If you need assistance at any of the stations, just ask the helpful security officers, who can help you with logistics and getting around if you have limited mobility. You can view the Monorail route here. It’s not complicated, and it’s incredibly efficient – trains arrive every 4 to 9 minutes! When you go to ride, you can buy single-ride tickets or unlimited passes for a variety of time periods.
If you have a documentation that permits you to use paratransit services where you reside, just bring it along with you when you visit Las Vegas, and their services will be complementary. If you have questions about your eligibility to use these services while visiting Las Vegas, you can just contact the Regional Transport Commission.
WHEELCHAIR ACCESSIBLE TAXIS
All Las Vegas cab companies are legally required to have wheelchair-accessible vans in their fleets. It will be no problem to get one from the airport, and your concierge at the hotel will also be able to help you secure accessible taxis. You may want to have some numbers on hand so that you can plan the rest of your travels accordingly, or just catch an accessible cab from the airport and get the driver’s card so that he or she can help you for the rest of your time in the city.
Another thing to note is that the vans do vary – some are full-sized vans with motorized lifts, so you may want one of these if you have a lot of luggage or a large wheelchair. The other vans are minivans with ramps and lowered floors, so you’ll need to specify which kind you’d prefer.
ACCESSIBLE VAN RENTAL COMPANIES
Should you want to brave the Las Vegas traffic (just kidding, it’s not too bad!), there are a number of good van rental companies in the area.
Wheelchair Getaways of Nevada rents vans at a great price that can fit up to 2 wheelchairs. You can go up to 100 miles free each day, but you have to pay $0.35 per mile for anything greater than that. There are also pick-up and drop-off fees, but the fact that you don’t have to deliver it yourself is quite convenient. Call them at 602-494-8257 with questions or to reserve a van for your Vegas trip!
The Better Life Mobility Center of Las Vegas also has vans available for rent or purchase. They’re open Monday – Friday from 8 a.m. to 5 p.m. and on the weekends only by appointment, so be sure to arrange your rental in advance by calling 702-876-9606.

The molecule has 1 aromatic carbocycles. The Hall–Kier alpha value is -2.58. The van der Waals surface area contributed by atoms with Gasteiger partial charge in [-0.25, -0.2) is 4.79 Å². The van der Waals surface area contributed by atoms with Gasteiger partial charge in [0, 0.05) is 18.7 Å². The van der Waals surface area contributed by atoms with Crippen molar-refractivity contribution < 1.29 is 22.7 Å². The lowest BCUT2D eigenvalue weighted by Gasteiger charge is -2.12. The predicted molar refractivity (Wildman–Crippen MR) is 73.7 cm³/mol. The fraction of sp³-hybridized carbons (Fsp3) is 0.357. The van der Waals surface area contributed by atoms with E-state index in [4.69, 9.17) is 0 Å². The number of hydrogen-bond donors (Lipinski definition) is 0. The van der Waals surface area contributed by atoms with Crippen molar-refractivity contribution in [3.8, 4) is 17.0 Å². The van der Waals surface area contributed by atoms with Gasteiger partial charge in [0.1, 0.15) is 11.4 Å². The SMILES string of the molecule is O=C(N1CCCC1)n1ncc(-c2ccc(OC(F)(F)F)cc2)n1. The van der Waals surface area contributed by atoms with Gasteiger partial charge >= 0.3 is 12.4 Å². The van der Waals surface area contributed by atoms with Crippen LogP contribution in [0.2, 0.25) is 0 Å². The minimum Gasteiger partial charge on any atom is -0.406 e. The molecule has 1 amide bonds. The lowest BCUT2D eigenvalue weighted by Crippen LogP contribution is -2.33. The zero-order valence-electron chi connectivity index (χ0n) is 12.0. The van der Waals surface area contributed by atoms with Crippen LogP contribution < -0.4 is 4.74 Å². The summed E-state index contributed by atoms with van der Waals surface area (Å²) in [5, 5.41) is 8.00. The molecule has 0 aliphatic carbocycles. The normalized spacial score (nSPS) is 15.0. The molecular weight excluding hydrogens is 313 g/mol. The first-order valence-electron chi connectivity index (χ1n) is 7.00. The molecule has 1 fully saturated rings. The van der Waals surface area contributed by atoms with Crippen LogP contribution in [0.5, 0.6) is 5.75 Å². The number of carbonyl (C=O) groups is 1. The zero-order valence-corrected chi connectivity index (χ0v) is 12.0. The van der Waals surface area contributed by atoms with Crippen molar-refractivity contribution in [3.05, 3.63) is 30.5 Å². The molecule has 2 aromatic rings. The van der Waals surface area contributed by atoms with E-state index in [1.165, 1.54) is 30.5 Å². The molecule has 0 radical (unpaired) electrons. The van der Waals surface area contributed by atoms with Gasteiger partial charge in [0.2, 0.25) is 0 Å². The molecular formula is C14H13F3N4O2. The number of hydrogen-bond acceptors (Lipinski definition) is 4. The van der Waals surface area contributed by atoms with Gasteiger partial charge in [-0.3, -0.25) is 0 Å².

WHEELCHAIR REPAIR SHOPS
There are a number of wheelchair repair shops in Las Vegas, and it’s good to have their contact information in case something happens to your wheelchair while you’re on vacation.
AAA Mobile Repair can fix your scooter or wheelchair and rent you another one if you need it. They come to you, so there’s no need to worry about finding their office, and they offer convenient 24/7 emergency service. Call 702-751-4438 for service or with questions.
MedMo is another great service company based in Las Vegas that can repair your chair if something goes wrong, and rent you another one. They’re open 7 days a week and can be reached at 702-233-3770.
Tips & Tricks
- If you plan to rent an accessible van or drive your own car around the city, bring your accessible dashboard parking permit from home, since Las Vegas does recognize out-of-state permits.
- Alternatively, if you’re taking an accessible taxi, be sure to call them enough in advance so that you won’t be running late to your destination.
- If you’re taking public transportation, like buses or monorails, leave early enough if you’re headed to a time-sensitive tour or show, because traffic on the Vegas Strip can make the timetables of these modes of transportation quite variable.
- Vegas is one of the most exciting places in the United States to visit, and there’s nowhere else like it on Earth. Make the most of this neon paradise by planning accessible attractions to visit in advance, and it doesn’t hurt to buy tickets for shows or tours ahead of time, either.
Regardless of what you choose to do or where you choose to stay, there’s no doubt that you’ll have a magical time in this truly unique destination.
*Cover image by mini malist